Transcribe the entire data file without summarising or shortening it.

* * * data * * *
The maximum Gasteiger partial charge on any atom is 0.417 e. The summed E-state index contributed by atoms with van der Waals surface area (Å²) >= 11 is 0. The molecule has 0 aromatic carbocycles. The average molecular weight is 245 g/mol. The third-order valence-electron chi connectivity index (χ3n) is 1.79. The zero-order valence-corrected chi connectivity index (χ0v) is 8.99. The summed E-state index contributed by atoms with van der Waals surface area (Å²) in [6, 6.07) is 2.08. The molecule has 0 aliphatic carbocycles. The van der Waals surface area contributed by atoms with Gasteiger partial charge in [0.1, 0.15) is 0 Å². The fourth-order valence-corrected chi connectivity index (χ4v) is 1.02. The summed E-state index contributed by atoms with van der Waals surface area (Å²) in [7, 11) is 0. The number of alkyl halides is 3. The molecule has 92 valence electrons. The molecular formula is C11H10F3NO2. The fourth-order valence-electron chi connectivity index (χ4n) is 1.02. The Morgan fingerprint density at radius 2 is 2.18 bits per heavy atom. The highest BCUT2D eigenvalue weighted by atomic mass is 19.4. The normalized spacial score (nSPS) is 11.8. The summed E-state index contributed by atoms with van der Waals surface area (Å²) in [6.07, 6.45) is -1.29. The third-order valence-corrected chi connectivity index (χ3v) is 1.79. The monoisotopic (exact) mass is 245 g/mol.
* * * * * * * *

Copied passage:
The maximum Gasteiger partial charge on any atom is 0.417 e. The summed E-state index contributed by atoms with van der Waals surface area (Å²) >= 11 is 0. The molecule has 0 aromatic carbocycles. The average molecular weight is 245 g/mol. The third-order valence-electron chi connectivity index (χ3n) is 1.79. The zero-order valence-corrected chi connectivity index (χ0v) is 8.99. The summed E-state index contributed by atoms with van der Waals surface area (Å²) in [6, 6.07) is 2.08. The molecule has 0 aliphatic carbocycles. The van der Waals surface area contributed by atoms with Gasteiger partial charge in [0.1, 0.15) is 0 Å². The fourth-order valence-corrected chi connectivity index (χ4v) is 1.02. The summed E-state index contributed by atoms with van der Waals surface area (Å²) in [7, 11) is 0. The number of alkyl halides is 3. The molecule has 92 valence electrons. The molecular formula is C11H10F3NO2. The fourth-order valence-electron chi connectivity index (χ4n) is 1.02. The Morgan fingerprint density at radius 2 is 2.18 bits per heavy atom. The highest BCUT2D eigenvalue weighted by atomic mass is 19.4. The normalized spacial score (nSPS) is 11.8. The summed E-state index contributed by atoms with van der Waals surface area (Å²) in [6.07, 6.45) is -1.29. The third-order valence-corrected chi connectivity index (χ3v) is 1.79. The monoisotopic (exact) mass is 245 g/mol.